The Monster the UFC Created

Fan: “What advice do you have for someone who wants to get famous?”

Ricky Gervais: “Kill a prostitute.”

Dynamic. That’s the best way to describe Colby Covington’s performance on Saturday night, where he mixed relentless takedowns with multifaceted striking offense to shut out former champion Robbie Lawler in the UFC on ESPN 5 headliner. “Chaos” extended his win streak to seven, taking every round on the judge’s scorecards and earning a company record for strike attempts in the process. Covington neutralized Lawler’s much-venerated offense from the opening bell, battering him across the cage for the full 25 minutes in what was one part Michael Bisping’s volume striking and one part Chael Sonnen’s suffocating top game.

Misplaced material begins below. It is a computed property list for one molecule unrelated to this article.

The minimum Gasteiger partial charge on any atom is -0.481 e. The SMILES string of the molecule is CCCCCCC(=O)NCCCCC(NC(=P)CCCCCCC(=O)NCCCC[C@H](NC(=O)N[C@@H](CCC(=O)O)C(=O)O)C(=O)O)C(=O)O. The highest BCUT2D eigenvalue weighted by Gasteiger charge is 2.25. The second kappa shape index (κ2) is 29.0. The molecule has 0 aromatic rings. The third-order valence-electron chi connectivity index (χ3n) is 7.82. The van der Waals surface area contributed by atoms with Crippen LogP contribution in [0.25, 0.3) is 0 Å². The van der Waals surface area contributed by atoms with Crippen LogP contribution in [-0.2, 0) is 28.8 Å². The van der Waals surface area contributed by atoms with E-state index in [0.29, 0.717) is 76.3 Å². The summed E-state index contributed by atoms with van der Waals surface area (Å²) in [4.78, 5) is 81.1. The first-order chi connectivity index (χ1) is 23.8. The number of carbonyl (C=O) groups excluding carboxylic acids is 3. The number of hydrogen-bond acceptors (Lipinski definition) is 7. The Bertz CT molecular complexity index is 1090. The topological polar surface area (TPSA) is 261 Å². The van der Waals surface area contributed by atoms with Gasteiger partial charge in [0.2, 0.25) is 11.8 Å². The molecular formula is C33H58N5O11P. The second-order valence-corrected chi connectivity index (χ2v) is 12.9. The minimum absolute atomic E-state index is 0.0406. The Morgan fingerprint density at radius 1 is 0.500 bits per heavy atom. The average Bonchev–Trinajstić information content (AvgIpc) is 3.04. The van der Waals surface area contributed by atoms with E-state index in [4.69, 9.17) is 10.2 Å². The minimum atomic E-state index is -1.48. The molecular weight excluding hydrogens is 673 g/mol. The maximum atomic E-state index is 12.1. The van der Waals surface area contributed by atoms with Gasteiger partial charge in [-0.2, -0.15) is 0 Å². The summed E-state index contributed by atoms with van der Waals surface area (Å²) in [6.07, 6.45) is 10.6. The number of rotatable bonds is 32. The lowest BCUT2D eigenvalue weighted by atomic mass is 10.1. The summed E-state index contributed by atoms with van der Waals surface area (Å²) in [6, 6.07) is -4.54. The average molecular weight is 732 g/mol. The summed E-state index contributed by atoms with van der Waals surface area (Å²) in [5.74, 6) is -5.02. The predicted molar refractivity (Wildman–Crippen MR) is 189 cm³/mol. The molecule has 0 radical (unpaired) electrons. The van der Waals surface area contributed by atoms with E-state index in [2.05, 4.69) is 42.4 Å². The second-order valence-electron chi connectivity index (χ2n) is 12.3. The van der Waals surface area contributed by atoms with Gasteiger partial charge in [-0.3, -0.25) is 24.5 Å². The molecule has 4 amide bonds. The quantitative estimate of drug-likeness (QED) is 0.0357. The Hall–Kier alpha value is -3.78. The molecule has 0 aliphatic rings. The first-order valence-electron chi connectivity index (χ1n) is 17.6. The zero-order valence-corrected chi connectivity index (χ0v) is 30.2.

One-dimensional. That’s the most honest descriptor of Covington’s schtick once the final bell rang. Interviewed by Jon Anik in the aftermath of the official announcement, Covington rattled off his usual set of talking points. First, he made a sycophantic toast to the Trump family, a number of whom witnessed his display from the first row of the Prudential Center. Second, he made a generic call out to America’s armed forces, citing their sacrifice as the precondition to his in-cage success. With his conservative base catered to, he then set out to incite controversy, drawing a comparison between his dominance of Lawler and the train that almost took the life of Lawler’s mentor, Matt Hughes, in June 2017. He closed the show with a screeching, barely coherent callout of undisputed champion Kamaru Usman, before storming out of the cage to take a call from the Commander-in-Chief and engage in a cringeworthy confrontation with “The Nigerian Nightmare” on the UFC’s post-fight show.

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